Last week, the diocese began fingerprinting and criminal-background checks of all its priests and deacons, a welcome safeguard. Bootkoski was among the first to submit to the test, a clear signal to clergy and parishioners that no one can or should be above scrutiny. Under his lead, the diocese also will extend the checks to every diocese volunteer or employee who works with children. Vendors hired by the diocese who come in contact with children must comply with the rule as well.

Critics might say that the checks are nothing more than a follow-up to a national policy adopted last year by the conference of bishops. But the Metuchen diocese is one of the first to act on the new rules. Bootkoski is to be applauded for vigorous implementation.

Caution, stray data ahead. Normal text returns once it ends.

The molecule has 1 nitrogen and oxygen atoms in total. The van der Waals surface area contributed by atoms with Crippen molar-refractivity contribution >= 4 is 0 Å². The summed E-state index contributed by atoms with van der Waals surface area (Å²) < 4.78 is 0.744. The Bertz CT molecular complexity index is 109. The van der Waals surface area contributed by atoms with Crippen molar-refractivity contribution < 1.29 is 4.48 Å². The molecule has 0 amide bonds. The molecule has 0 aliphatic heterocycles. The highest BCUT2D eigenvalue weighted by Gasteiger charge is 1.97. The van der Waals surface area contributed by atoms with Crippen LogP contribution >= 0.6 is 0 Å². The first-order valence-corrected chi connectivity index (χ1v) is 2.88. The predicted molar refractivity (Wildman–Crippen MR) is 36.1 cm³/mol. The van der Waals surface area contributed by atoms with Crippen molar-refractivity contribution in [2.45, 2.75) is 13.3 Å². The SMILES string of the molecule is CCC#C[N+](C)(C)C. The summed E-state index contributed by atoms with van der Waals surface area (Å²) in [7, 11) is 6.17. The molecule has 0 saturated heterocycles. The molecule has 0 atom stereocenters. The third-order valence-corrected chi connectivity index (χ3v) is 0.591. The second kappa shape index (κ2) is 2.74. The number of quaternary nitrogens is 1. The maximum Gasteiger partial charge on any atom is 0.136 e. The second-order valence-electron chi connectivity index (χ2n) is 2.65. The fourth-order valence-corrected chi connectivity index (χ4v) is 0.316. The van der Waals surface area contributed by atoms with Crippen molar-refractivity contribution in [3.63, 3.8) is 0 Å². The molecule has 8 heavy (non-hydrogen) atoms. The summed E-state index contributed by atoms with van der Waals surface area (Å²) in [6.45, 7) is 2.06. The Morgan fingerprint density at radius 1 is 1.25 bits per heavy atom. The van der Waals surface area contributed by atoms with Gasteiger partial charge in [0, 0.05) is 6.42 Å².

It is true that background checks will only catch abusers whose crimes have been reported and prosecuted. But it is also is true that Bootkoski has opened all files on accusations of pedophilia in order to tag anyone who may have a history of abuse who did not get reported to police, something the church still must do as a whole.

There's more. Earlier this year, Bootkoski created an Office of Child and Youth Protection. Its director, Larry Nagle, is the former head of the Sex Crimes Unit of the Middlesex County Prosecutor's Office -- the sort of expertise that should reassure area Catholics the diocese is unswerving in its commitment to stamp out sexual abuse.

Since the turmoil in the church began two years ago, five priests in the Diocese of Metuchen have been removed from their duties because of abuse charges. In response, the diocese has taken the crucial initial strides in detecting and prosecuting abuse, and ultimately preventing the scourge.